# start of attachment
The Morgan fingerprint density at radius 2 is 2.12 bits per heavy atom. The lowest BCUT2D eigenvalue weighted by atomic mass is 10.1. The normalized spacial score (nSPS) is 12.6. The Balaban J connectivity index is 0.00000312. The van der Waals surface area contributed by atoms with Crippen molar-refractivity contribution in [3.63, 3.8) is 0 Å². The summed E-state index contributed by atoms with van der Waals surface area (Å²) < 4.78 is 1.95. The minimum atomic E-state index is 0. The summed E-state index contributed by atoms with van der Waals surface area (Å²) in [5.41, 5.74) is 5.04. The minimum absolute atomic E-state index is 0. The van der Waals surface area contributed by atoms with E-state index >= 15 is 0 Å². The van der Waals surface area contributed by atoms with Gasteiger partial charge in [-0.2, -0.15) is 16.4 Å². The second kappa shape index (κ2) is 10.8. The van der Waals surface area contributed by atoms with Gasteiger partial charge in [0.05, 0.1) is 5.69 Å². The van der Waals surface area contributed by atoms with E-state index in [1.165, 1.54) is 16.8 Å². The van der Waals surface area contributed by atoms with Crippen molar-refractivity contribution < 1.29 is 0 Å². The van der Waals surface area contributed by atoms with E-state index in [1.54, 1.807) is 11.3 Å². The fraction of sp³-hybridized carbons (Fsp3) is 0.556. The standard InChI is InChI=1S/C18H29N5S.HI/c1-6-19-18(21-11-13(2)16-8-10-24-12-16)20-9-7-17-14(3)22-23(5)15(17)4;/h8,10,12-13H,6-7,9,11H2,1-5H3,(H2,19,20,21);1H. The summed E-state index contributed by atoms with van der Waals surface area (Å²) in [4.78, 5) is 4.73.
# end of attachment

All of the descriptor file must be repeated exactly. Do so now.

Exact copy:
The Morgan fingerprint density at radius 2 is 2.12 bits per heavy atom. The lowest BCUT2D eigenvalue weighted by atomic mass is 10.1. The normalized spacial score (nSPS) is 12.6. The Balaban J connectivity index is 0.00000312. The van der Waals surface area contributed by atoms with Crippen molar-refractivity contribution in [3.63, 3.8) is 0 Å². The summed E-state index contributed by atoms with van der Waals surface area (Å²) < 4.78 is 1.95. The minimum atomic E-state index is 0. The summed E-state index contributed by atoms with van der Waals surface area (Å²) in [5.41, 5.74) is 5.04. The minimum absolute atomic E-state index is 0. The van der Waals surface area contributed by atoms with E-state index >= 15 is 0 Å². The van der Waals surface area contributed by atoms with Gasteiger partial charge in [-0.2, -0.15) is 16.4 Å². The second kappa shape index (κ2) is 10.8. The van der Waals surface area contributed by atoms with Gasteiger partial charge in [0.05, 0.1) is 5.69 Å². The van der Waals surface area contributed by atoms with E-state index in [1.165, 1.54) is 16.8 Å². The van der Waals surface area contributed by atoms with Crippen molar-refractivity contribution < 1.29 is 0 Å². The van der Waals surface area contributed by atoms with E-state index in [1.54, 1.807) is 11.3 Å². The fraction of sp³-hybridized carbons (Fsp3) is 0.556. The standard InChI is InChI=1S/C18H29N5S.HI/c1-6-19-18(21-11-13(2)16-8-10-24-12-16)20-9-7-17-14(3)22-23(5)15(17)4;/h8,10,12-13H,6-7,9,11H2,1-5H3,(H2,19,20,21);1H. The summed E-state index contributed by atoms with van der Waals surface area (Å²) in [4.78, 5) is 4.73.